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Abell Home --> Special Collections --> Virtual Exhibits --> Of Service and Sacrifice --> Fallen War Heroes: WWI


Fallen War Heroes: WWI


Charles Ignatius Coffin

Charles Ignatius Coffin ’15

Coffin, of Itasca, Texas, was killed during shelling at Soissons, France, a commune northwest of Paris, on July 19, 1918. Coffin was an active Philennoian Literary Society member and vice president of the Senior Club. He was buried near Soissons in a well-marked grave with full military honors.

Robert Lee Crim

Robert Lee Crim (attended 1912-14)

Crim was killed during the night of October 9, 1918, about half a mile northwest of Somme-Py, France, during a shell bombardment of the front lines. He was trained at Camp Bowie before entering the fighting and is believed buried at the place of his death.

John Morgan Currie

John Morgan Currie ’17

1st Lt. John Morgan Currie left Austin College to join the first officer training class at Camp Leon Springs, Texas, during his senior year and was granted his A.B. in absentia with his class. He was known in football circles as one of the best players ever to wear the Kangaroo uniform. He was at one time president of the A Association and an ex-judge of the Kangaroo Court. Currie was sent to France with the Rainbow Division, wounded several times, and was awarded the Croix de Guerre from the French government before he was killed leading his men on September 12, 1918.

Robert C. Drummond

Robert C. Drummond (attended 1911-13)

In August 1919, the Alumni Monthly reported that, “Eight months after he had been reported missing in action, Battalion Sergeant Major Robert C. Drummond was reported killed in action.” A student from Brookston, Texas, Drummond trained and served at Camp Travis, Texas, until he was sent to the French front line in early August 1918, where he was either captured of killed on September 26, 1918.


Eugene Meek Ellison ’16

Ellison, of Dallas, Texas, was a ministerial candidate who was a leader in college activities. He was elected president of the Y.M.C.A., and distinguished himself as a debate winner. Ellison was a prominent member of his class and held several offices. He returned to work on his master’s degree in English in 1917. Ellison trained at Camp Leon Springs, Texas, before being sent to France, where he was killed 50 yards from the enemy line at Berzy-le-sec, near Soissons, on July 20,1918, at the age of 24.

Gordon Felix Gaither

Gordon Felix Gaither, Jr.’14

A victim of the epidemic of influenza sweeping the United States in 1918, Gaither died at Camp Pike, Arkansas, on October 12, 1918. Gaither attended Austin College for five years and was remembered as a leader among students. He was an able speaker and a member of the Alumni Committee.

Harry A. Lee’12 (prep school)

Lee, of Sherman, Texas, was a member of the College’s preparatory school. Little is known about him or the circumstances of his death.

Robert Jayne Maxey (attended 1889-91)

On May 28, 1918, Lt. Col. Robert Jayne Maxey was killed at Cantigny, France, south of Amiens. He was an Austin College cadet officer registered from Mississippi. Before his service in France, Maxey served in the Spanish-American War and three tours in the Philippines in addition to acting as an instructor at Ft. Leavenworth. He was awarded the Medal of Bravery at San Juan Hill and was with the British at Ypres. On May 28, 1918, he was paralyzed by a bullet in the neck, but refused to leave the battle until he had relayed necessary orders. He is buried in Cantigny, where he was awarded the Distinguished Service Cross and the French government’s Croix de Guerre.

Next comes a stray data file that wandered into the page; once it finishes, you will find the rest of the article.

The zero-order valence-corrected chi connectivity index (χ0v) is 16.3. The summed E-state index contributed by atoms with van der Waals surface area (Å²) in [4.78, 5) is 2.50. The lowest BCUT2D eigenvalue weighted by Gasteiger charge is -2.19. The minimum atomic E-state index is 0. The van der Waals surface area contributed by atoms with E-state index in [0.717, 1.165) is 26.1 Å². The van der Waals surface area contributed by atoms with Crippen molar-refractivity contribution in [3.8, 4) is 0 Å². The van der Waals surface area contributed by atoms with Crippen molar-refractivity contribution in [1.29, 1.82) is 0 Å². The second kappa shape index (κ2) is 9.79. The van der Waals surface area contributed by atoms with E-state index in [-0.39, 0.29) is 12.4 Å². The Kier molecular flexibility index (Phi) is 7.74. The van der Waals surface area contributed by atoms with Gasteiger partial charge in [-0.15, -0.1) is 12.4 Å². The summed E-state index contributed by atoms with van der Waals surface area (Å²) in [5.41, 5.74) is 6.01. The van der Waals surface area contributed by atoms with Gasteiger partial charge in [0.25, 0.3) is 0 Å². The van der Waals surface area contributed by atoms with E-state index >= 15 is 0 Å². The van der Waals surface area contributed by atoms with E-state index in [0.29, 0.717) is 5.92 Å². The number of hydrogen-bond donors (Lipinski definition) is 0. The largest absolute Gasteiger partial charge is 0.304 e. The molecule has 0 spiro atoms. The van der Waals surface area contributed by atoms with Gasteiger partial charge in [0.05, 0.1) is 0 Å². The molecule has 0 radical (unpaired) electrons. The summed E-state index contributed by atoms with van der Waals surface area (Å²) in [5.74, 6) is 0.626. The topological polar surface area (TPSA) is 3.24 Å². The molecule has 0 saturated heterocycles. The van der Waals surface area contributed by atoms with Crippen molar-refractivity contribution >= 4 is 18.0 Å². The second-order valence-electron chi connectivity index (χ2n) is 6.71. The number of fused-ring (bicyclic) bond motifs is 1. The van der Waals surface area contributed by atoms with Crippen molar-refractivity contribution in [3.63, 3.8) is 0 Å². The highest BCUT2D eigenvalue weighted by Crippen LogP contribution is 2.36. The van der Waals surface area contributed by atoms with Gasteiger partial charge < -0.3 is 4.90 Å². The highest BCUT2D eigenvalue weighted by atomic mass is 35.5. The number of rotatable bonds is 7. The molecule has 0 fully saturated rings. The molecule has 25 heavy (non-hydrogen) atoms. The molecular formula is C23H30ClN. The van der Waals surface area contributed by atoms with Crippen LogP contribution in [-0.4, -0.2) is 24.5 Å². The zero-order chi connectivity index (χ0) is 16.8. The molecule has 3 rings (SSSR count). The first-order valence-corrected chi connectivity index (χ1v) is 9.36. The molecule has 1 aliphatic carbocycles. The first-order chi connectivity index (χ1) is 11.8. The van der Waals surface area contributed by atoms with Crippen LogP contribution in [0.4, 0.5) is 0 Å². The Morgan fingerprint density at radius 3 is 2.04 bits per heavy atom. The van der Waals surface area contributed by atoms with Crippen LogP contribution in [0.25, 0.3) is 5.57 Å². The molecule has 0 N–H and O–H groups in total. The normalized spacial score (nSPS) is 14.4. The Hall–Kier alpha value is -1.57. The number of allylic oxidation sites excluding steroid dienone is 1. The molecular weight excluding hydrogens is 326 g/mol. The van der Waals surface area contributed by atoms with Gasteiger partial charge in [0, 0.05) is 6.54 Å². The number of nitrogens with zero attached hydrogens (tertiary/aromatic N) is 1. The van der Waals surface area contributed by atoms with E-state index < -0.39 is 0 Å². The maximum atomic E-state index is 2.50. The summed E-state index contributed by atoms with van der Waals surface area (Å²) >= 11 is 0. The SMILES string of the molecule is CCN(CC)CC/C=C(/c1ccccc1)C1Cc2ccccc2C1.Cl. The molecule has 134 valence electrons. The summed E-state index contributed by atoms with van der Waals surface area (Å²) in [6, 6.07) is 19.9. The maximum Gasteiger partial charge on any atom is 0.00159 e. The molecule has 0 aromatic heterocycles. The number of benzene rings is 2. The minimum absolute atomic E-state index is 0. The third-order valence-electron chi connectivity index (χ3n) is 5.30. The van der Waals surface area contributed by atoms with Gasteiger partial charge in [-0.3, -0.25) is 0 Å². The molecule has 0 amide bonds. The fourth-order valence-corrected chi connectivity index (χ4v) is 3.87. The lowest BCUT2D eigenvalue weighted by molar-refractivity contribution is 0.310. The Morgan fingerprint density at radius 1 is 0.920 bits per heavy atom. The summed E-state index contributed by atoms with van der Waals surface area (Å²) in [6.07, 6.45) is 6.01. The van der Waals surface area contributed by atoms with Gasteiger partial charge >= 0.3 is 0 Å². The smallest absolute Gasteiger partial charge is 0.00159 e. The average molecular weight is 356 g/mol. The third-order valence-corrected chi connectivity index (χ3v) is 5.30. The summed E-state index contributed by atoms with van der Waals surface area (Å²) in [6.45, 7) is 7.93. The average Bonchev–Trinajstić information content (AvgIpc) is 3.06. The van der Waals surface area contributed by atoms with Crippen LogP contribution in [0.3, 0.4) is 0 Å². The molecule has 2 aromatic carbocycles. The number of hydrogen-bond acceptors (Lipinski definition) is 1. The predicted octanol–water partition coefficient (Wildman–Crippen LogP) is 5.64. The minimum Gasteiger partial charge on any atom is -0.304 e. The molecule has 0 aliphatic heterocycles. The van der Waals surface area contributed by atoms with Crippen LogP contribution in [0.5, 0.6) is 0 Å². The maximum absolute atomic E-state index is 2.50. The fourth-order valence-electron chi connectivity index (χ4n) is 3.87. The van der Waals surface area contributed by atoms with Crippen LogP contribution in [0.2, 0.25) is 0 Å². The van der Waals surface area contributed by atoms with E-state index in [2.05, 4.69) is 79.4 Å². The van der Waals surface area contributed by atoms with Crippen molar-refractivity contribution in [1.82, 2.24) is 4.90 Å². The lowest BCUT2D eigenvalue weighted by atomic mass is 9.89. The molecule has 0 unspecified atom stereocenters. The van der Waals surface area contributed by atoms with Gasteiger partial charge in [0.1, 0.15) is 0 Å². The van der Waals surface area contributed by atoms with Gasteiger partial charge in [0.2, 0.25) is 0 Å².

Robert Waldo Meyer (attended 1915-16)

Meyer was killed in France on October 26, 1918, while aiding a wounded comrade in No Man’s Land. He attended Austin College for one term before returning to his father’s business in Bowie, Texas, and eventually enlisting in the armed forces. Meyer was struck by shrapnel and severely wounded on the first day of a new American assault. He died in an Army hospital at the age of 23.

Robert Evans Richardson (attended 1916)

Off the English coast on Oct. 11, 1918, Richardson was killed when the seaplane on which he was the radio operator crashed into the North Sea while acting as an escort for an American Special Operation. He was a member of the U.S. Naval Reserve Air Force and a prominent member of the freshman class of 1916. His body was flown home for burial in Dallas on Dec. 5, 1918. An armed escort of Austin College men marched in the funeral procession as an honor guard while aviators from Love Field flew overhead and dropped flowers on the parade.

Herbert Franklin Wager

Herbert Franklin Wager’15

Wager  entered Austin College in 1910 and upon graduation entered the ministry whith the intention of working in foreign missions. A leading member of the Athenaeum Literary Society and the Y.M.C.A., Wager graduated from seminary before joining the 322nd Sanitary Train, 97th Division at Camp Cody, Demming, N.M., where he died of influenza on Dec. 14, 1918. He was brought home to Sherman for burial services, which were conducted by Austin College president Thomas S. Clyce at Grand Avenue Presbyterian Church.

Louis B. Wells (attended 1912-13)

Wells, of Bartlett, Texas, died of pneumonia in France on Dec. 22, 1918, after acquiring a distinguished service record on the fighting front. A month before his death, Wells witnessed the signing of the Armistice that ended World War I.

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